- Review: Destiny of Shaitan
- Series: —
- Author: Laxmi Hariharan
- No of Pages: 274
- Release Date: Published March 17th 2012
“Background: The Destiny of Shaitan, the first novel in The Chronicle of The Three series is a coming of age story, about a girl who falls in love only to realise that to be truly happy, she has to first find herself. Set in 3000 AD, when the galaxy is populated by humans as well as a half human, half alien race called half lives, this novel, tracks the protagonists from five to seventeen years old.
Synopsis: When Tiina accompanies her ex-boyfriend Yudi on a mission to save the universe from the ruthless Shaitan, she seeks more than the end of the tyrant; she seeks herself. Driven by greed and fear for his own survival, Shaitan bulldozes his way through the galaxy, destroying everything in his path. Tiina wants Yudi to eliminate Shaitan, thus fulfilling the prophecy of the powerful autocrat being killed by his son, but she finds that Yudi is hesitant to do so. The final showdown between Yudi and Shaitan has unexpected consequences, for Shaitan will do anything in his power to win the fight—including getting rid of Tiina. The stakes are high and the combatants determined. Will Shaitan’s ultimate destiny be fulfilled?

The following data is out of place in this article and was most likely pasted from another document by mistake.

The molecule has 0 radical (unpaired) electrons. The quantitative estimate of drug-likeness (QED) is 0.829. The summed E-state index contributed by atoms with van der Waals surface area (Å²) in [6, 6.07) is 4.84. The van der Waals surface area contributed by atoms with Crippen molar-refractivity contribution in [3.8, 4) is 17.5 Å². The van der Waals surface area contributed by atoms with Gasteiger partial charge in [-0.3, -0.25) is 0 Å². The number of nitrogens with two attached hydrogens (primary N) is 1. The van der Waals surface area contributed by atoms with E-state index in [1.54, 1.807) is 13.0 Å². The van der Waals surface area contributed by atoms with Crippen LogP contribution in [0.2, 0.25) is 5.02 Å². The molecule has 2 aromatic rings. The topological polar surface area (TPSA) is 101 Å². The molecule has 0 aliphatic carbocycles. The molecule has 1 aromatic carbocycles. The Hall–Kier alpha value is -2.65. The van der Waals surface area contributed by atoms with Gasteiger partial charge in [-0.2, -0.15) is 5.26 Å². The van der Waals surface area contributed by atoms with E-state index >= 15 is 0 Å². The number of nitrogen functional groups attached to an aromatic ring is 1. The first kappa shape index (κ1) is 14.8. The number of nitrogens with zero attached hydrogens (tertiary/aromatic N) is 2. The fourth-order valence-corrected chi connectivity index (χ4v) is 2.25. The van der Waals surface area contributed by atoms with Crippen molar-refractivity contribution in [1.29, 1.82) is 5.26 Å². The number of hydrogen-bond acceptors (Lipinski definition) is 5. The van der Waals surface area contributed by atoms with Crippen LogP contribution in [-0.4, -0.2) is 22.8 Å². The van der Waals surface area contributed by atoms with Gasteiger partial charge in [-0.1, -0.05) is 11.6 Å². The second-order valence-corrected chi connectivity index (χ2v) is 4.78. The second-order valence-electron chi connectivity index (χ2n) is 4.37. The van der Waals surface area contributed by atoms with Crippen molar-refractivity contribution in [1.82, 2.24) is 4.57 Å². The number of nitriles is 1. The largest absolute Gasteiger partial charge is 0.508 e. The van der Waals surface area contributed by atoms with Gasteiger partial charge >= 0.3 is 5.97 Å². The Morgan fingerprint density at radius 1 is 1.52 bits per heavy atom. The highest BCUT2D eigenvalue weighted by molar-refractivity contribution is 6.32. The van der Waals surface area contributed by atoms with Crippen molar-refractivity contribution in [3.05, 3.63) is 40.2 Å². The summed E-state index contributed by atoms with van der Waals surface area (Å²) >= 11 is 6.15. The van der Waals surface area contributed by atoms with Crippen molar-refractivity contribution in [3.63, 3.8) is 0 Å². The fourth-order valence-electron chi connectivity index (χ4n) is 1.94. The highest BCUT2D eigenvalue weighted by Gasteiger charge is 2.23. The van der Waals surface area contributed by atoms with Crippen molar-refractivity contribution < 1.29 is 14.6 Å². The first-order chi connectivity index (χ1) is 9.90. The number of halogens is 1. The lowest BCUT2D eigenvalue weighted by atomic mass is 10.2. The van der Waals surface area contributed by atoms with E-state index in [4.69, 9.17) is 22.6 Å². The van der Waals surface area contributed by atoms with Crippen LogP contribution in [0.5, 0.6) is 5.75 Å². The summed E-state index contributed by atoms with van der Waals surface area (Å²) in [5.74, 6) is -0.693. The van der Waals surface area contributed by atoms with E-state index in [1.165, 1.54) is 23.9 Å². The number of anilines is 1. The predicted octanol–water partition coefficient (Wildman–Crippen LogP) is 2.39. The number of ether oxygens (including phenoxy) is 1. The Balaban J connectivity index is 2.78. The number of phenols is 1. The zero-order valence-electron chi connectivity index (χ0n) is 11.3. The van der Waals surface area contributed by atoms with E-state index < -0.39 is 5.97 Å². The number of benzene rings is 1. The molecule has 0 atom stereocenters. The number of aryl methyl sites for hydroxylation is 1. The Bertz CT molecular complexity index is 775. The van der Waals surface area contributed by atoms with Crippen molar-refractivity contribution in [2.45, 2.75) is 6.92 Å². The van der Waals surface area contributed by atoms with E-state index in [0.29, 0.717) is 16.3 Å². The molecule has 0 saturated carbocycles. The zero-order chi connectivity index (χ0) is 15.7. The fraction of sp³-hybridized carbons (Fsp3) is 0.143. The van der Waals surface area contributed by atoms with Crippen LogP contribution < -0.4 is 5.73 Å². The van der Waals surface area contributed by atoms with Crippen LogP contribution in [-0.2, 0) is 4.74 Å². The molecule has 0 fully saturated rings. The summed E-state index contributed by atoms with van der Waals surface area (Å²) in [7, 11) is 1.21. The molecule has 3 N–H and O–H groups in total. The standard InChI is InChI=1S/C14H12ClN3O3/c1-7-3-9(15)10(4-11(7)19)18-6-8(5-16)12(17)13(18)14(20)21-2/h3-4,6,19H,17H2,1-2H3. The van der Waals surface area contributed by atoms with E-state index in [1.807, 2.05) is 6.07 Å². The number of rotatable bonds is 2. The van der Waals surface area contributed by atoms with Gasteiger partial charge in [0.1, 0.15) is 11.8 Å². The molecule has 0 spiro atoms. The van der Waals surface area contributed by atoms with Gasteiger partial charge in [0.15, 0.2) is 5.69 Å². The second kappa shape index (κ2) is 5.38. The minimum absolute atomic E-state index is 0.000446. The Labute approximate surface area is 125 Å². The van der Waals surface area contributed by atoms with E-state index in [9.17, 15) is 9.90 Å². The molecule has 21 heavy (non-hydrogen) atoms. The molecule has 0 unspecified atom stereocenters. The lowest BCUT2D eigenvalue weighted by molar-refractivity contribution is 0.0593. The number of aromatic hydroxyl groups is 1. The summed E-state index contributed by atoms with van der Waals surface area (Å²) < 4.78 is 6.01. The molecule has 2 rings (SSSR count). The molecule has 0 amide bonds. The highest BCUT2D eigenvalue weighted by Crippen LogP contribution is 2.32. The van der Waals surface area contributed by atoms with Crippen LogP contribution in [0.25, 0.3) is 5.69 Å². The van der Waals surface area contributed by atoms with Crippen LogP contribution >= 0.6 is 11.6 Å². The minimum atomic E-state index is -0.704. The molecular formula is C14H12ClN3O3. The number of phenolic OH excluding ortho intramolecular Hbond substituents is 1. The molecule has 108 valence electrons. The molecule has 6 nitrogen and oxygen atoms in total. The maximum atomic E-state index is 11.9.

Return to 7 Islands, (Chronicle of The Three, #2): The Destiny of Shaitan, ends with Tiina, leaving everything she knows—including Yudi and the world she helped save from Shaitan—in search of herself. The second novel in the series, titled Return to 7 Islands, follows Tiina as she lands in a futuristic Bombay—now reduced by a tsunami to its original seven islands—and helps Rai, in defending his childhood orphanage from the clutches of Sharmila, Shaitan’s daughter. As she struggles to come to terms with her origins in an attempt to understand herself better, she discovers a surprise about her past.”
The lightning strikes him down, charring him black with smoke ebbing out, and he awakes to the gut-wrenching pain.
Thump. Kreeee. Thump. Kreeeeee…
Yudi jolts into consciousness from the sound. He throws off the covers and pads onto the small terrace adjoining his bedroom, wearing just the pair of black shorts he sleeps in. He is on the eighteenth floor of a fifty-eight storey apartment block. The distance does not hinder the noise, which carries to him through the dawn air, growing louder by the second: Thump. Kreeee. THUMP. KREEEE…
Down below, he sees the aged Plutonian female going about her early morning ritual of dragging the large steel pole, bumping down the sleeping escalator steps. Every morning at five o’clock without fail, that annoying noise wakes him up. And every morning he looks out the window to see her walking down the escalator, which would normally be running in the upward direction if it were switched on.